Bill Giving Judges More Leeway In Sentencing Drug Offenders Clears First House Stop
There’s now a bipartisan effort in the Florida Legislature to grant judges more flexibility when sentencing prescription drug offenders. The measure passed through its first House Committee Tuesday, but attracted much opposition from state prosecutors and law enforcement officers. Bill supporters say it would allow people addicted to prescription drugs to get necessary drug treatment. But, others say the bill will roll back the progress made in recent years to halt the illegal flow of prescription drugs.
Under today’s state law, a Florida judge has no discretion to sentence a person below the mandatory minimum sentence when it comes to drugs.
The sentences vary depending on the type and quantity of a drug. For example, if a person is caught trafficking between 14 and 28 grams of oxycodone, they’d receive a minimum mandatory sentence of at least 15 years with a $100,000 fine tacked on.
But, Democratic Representative Katie Edwards says while it’s important to make sure drug traffickers are caught and punished, she says the current law does nothing for the prescription drug offenders, who are addicts, and face the same criminal penalties as a drug trafficker.
“What my bill does is recognize that we need some discretion at the judicial level during sentencing. We need some criteria and factors in place to make sure that the person who hooked on oxycotin with 7 pills does not go to jail for three years. You guys know that person belongs either in drug court or in treatment. They don’t belong in a prison,” said Edwards.
The bill has the support of Florida Public Defenders Association, the Florida Association of Criminal Defense Lawyers, and Families Against Mandatory Minimums.
But, it’s a different story for state prosecutors and law enforcement.
“The Attorney General is opposed to this bill, the State Attorneys are opposed to this bill. It’s a step backwards when we are finally having some success against these pills," said State Attorney for the 18th Circuit Philip Archer.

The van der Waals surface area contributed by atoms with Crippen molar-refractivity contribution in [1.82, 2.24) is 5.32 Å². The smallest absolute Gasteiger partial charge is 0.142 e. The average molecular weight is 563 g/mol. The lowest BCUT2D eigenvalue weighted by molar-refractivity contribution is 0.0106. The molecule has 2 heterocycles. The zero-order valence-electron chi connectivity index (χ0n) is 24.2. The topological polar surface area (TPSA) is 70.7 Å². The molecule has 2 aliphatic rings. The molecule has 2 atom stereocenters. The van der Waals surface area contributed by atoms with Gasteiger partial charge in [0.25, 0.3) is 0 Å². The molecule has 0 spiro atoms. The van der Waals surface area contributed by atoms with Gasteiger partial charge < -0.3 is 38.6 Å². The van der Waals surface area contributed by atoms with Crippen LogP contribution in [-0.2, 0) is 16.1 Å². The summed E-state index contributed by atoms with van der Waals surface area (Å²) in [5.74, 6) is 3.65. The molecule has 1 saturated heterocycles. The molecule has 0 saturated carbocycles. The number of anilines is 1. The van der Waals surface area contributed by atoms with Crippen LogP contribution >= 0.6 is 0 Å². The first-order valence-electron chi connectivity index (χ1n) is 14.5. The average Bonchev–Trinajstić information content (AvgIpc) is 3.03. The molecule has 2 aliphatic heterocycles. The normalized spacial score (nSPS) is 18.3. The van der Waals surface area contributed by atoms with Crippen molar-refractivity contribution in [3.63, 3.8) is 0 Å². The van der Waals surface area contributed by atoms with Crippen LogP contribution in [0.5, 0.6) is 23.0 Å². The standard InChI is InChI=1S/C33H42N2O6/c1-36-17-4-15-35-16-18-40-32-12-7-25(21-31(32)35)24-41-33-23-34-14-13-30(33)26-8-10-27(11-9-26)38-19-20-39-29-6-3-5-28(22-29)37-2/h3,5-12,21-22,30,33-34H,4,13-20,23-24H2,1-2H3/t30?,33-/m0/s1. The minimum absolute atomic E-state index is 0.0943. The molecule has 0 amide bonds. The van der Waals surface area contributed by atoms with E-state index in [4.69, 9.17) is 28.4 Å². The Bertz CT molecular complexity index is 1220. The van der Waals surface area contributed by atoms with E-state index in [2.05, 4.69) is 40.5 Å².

Archer says the discretion should stay with the state attorneys and law enforcement rather than leaving it up a judge. He adds if this bill becomes law, it will weaken years of progress and get in the way of the message the state is trying to send.
“If you’re caught with as little as seven pills and you’re selling to your classmates or you’re out on the street, and that’s the first time you get caught. You’re looking at a three year minimum mandatory. That’s a strong message that we can send to people that are dealing in this misery. You know, it’s polite to say that ‘what’s the big deal? No prior record. He’s got 7 or 8 pills, first time he’s dealing.’ These are the pills that are killing our young people—young and old alike,” Archer added.
But, Republican Representative Dave Hood, who sponsored an amendment to narrow the focus of the bill, says he thinks selective leniency is a good step toward stopping the wasting of lives on people who need treatment, not prison.
“We’re only talking about first offenders, non-violent, no prior history, and what we’re doing is putting the discretion in the one person in the courtroom who doesn’t have something to again, it’s the impartial observer: the judge,” said Hood.
Meanwhile, Electra Bustle with the Florida Sheriff’s Association takes a harder line.
“Crime in Florida is at a 40-year low. And, it’s not coincidental or accidental that that’s the case," Bustle remarked.
"We believe in part it’s because of the strong laws that this body has passed over the last 20 years—whether that’s 10-20 life or the 85-percent law or the 85-percent or the mandatory minimums. We cannot forget that as now we’re saying ‘well, with this group we want to make a shift.’”
The bill passed in the House Criminal Justice Subcommittee Tuesday 8 to 5 with both bipartisan support and opposition. It has two more stops to go before it heads to the House floor. Its next committee stop is the House Justice Appropriations Subcommittee.
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